Hurricane Ivan (search) pummeled the Cayman Islands (search) with fierce winds that ripped off roofs and floodwaters that swamped homes, then strengthened to an extremely dangerous Category 5 storm as it headed for western Cuba on Monday.

The hurricane, one of the strongest on record to hit the region, has killed at least 65 people across the Caribbean and threatens millions more people in its projected path. About 1.3 million Cubans were evacuated from their homes, most taking refuge in the sturdier homes of relatives, co-workers or neighbors.

"It's as bad as it can possibly get," Justin Uzzell, 35, said Sunday by telephone from his fifth-floor refuge in an office building on Grand Cayman island. "It's a horizontal blizzard," he said, "The air is just foam."

Ivan's sustained winds weakened to 150 mph as they neared the wealthy British territory, then intensified late Sunday as the hurricane headed for western Cuba with winds nearing 160 mph. Storms over 155 miles are Category 5 on the Saffir-Simpson scale, the highest level and capable of catastrophic damage.

Officials had yet to assess damage, but Donnie Ebanks, deputy chairman of the Cayman Islands' National Hurricane Committee, estimated between one-fourth and half of the 15,000 homes in Grand Cayman suffered some damage.

Ivan was projected to pass near or over Cuba's western end by Monday afternoon or evening. The U.S. National Hurricane Center (search) in Miami said the storm surge could reach 25 feet with dangerous, battering waves.

The Hurricane Center said ham radio operators on Grand Cayman reported people standing on roofs because the sea in the low-lying island had surged up to 8 feet above normal tide levels.

The eye of the storm did not make a direct hit, passing just south of the island, said Rafael Mojica, a Hurricane Center meteorologist.

Still, emergency officials said residents from all parts of the island reported blown-off roofs and flooded homes as Ivan's shrieking winds and driving rain lashed Grand Cayman, the largest of three islands in the British territory of 45,000 people, a popular scuba diving destination and banking center.

"We know there is damage and it is severe," said Wes Emanuel of the Cayman Islands' Government Information Service.

The airport runway was flooded and windows shattered in the control tower, Ebanks said. The winds tore off leaves and uprooted trees as high as three stories.

There were no immediate reports of injuries in the Cayman Islands, but at least 15 were killed in Jamaica, and 39 in Grenada. Ivan also killed five people in Venezuela, one in Tobago, one in Barbados, and four children in the Dominican Republic.

After Cuba, Ivan was projected to move into the Gulf of Mexico Tuesday, nearing parts of Florida's west coast still recovering from Hurricane Charley, on a path toward northwestern Florida. It could also make landfall at Mississippi or Louisiana, said another meteorologist at the Hurricane Center, Jennifer Pralgo.

"Right now, we're looking anywhere from the Florida Panhandle to Louisiana," Pralgo said. "We do feel that the southern portion of Florida will be in the clear on this."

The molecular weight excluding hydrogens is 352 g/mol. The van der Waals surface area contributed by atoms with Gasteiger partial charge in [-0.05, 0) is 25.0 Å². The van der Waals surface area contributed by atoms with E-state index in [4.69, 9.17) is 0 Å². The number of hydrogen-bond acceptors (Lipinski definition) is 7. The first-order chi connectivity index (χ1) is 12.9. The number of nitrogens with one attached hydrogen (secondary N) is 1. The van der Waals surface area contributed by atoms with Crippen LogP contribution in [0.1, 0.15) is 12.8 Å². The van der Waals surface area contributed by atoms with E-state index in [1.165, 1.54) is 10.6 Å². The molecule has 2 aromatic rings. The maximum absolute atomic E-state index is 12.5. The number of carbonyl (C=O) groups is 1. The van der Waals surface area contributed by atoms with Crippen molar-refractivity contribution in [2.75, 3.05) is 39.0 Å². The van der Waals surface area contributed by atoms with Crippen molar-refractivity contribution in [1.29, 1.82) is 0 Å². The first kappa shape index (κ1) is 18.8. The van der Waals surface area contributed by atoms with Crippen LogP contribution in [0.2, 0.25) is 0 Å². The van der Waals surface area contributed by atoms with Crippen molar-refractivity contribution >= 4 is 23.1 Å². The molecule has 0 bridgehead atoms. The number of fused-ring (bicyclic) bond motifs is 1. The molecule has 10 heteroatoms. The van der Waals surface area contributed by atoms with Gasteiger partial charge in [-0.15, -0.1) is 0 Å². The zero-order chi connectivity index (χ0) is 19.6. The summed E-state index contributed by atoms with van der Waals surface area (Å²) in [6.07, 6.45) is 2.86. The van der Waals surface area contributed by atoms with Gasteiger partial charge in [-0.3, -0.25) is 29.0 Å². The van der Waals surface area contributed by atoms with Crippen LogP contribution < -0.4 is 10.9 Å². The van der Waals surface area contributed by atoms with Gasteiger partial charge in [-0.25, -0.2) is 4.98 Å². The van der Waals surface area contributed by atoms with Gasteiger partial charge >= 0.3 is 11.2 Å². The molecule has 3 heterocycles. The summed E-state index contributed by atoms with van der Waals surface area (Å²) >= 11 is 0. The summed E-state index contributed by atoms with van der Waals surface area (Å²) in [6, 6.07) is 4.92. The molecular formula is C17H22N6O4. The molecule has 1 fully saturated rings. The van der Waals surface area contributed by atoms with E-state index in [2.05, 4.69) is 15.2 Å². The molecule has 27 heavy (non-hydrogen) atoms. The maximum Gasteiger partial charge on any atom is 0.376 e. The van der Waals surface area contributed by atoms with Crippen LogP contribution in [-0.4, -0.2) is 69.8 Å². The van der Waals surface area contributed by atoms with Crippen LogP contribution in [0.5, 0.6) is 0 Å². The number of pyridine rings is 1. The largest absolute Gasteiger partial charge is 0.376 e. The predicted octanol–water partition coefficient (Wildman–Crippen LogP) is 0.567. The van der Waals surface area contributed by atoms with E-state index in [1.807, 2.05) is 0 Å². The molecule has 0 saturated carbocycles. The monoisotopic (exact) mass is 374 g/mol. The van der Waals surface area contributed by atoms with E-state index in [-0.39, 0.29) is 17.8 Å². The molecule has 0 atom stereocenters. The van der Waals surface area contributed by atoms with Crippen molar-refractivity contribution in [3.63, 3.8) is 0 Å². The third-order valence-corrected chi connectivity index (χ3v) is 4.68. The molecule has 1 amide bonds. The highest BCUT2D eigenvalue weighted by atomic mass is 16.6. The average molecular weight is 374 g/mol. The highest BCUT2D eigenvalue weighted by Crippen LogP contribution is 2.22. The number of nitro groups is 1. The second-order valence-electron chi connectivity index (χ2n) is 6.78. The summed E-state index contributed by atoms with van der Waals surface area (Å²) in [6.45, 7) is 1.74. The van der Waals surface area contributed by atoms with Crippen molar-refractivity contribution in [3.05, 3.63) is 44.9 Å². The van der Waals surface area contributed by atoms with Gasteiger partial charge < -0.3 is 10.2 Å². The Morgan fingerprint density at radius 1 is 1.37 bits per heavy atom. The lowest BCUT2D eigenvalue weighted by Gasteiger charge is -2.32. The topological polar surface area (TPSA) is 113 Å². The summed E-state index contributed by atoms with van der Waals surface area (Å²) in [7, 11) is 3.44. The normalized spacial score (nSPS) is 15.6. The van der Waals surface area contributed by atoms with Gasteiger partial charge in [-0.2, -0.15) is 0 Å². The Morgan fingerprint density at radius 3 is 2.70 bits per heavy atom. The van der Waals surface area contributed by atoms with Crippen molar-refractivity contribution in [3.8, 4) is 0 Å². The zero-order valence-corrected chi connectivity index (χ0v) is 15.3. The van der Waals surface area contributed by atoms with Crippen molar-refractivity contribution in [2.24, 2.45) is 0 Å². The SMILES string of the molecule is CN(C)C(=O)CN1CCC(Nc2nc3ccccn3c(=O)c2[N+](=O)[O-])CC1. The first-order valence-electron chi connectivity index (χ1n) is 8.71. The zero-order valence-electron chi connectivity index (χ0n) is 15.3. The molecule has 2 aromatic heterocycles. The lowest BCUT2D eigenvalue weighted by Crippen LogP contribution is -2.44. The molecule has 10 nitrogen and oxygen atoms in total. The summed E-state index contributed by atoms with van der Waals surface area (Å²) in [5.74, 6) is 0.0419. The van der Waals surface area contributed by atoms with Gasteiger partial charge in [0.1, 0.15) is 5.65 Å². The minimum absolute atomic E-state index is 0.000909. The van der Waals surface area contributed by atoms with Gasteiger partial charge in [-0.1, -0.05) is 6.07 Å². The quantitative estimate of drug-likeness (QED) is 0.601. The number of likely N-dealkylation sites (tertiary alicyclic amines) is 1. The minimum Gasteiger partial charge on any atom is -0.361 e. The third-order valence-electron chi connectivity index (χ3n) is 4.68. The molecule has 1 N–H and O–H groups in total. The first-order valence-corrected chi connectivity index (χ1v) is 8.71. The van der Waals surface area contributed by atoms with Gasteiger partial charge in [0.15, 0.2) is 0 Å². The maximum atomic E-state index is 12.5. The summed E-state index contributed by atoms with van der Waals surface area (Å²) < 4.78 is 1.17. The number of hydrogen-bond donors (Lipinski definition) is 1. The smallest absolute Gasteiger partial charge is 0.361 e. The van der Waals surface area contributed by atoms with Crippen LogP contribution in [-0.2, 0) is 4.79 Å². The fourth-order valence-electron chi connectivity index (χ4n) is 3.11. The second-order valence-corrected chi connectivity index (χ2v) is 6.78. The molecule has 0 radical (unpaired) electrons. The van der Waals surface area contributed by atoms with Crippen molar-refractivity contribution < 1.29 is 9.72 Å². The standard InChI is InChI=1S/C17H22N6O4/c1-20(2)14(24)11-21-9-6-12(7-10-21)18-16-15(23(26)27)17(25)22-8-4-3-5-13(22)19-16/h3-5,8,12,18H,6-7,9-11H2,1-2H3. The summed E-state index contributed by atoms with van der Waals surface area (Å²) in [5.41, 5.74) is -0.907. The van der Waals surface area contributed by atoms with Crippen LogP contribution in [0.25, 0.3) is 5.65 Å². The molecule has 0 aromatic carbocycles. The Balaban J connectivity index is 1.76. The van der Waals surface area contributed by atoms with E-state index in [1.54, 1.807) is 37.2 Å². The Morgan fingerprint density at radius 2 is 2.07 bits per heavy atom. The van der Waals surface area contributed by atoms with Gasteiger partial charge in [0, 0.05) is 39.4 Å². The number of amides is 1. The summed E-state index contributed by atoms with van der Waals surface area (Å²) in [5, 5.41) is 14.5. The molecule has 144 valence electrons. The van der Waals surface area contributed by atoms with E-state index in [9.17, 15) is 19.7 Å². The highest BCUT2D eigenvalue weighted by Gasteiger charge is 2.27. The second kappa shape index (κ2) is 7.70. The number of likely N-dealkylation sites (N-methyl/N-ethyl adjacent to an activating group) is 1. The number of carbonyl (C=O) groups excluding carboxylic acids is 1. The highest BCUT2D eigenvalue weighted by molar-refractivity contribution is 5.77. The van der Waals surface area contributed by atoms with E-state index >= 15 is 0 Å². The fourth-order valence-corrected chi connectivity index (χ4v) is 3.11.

Mexico issued a hurricane watch and tropical storm warning for the northeastern Yucatan Peninsula, and hundreds abandoned fishing settlements on the nearby island of Holbox. The resort city of Cancun opened shelters and closed beaches.

While projections had the storm bypassing the Florida Keys, officials kept an evacuation order in place for the island chain's 79,000 residents.

At 5 a.m. Monday, Ivan's eye was about 120 miles south-southeast of the western tip of Cuba. Hurricane-force winds extended 109 miles and tropical storm-force winds another 200 miles. Ivan was moving west-northwest near 9 mph and a turn northwest was expected early Monday.

The storm could dump up to one foot of rain that could cause life-threatening flash floods and mudslides, the Hurricane Center said.

Officials told more than 100 evacuees in Houston, Texas, that two British navy ships were following Ivan and would bring aid to the Cayman Islands soon.

In Cuba, the threatened area included Havana, where traffic was light Sunday as most took shelter. The hurricane — being called "Ivan the Terrible" — is the most powerful storm to threaten Cuba since the 1959 revolution brought Fidel Castro to power.

In western Cuba, dozens of families in coastal La Coloma bundled up clothes, medicine, furniture and television sets before boarding buses to find shelter.

"I feel sad leaving my house on its own," said Ricardo Hernandez, 44, a fisherman. "But I have to protect myself and save the lives of my family."

Iberia Cruz, 50, who lost her home in a hurricane two years ago, moved her valuables to a nearby building. "We've lived through others, and that is why we are afraid," she said. "The ocean could pierce the town."

The last Category 5 storm to make landfall in the Caribbean was Hurricane David, which killed more than 1,000 people and devastated the Dominican Republic in 1979, Mojica said.

Only three Category 5 storms are known to have hit the United States. The last was Hurricane Andrew, which hit South Florida in 1992, killing 43 people and causing more than $30 billion in damage.

Jamaica was saved from a direct hit Saturday but still suffered heavy damage from Ivan.

Waves broke more than 30 feet high in the northwestern resort town of Negril on Sunday, crashing over a seawall and the rooftops of single-story hotel bungalows and restaurants, damaging many. Uprooted palm trees lay atop buildings and against walls, while armed security guards kept watch.

Jamaican police have killed two alleged looters, and four officers were wounded in shootouts with looters, officials said.

Ivan damaged dozens of homes in Barbados, St. Lucia and St. Vincent before making a direct hit Tuesday on Grenada, which was left a wasteland. It also destroyed nearly 100 houses and damaged hundreds more in Haiti.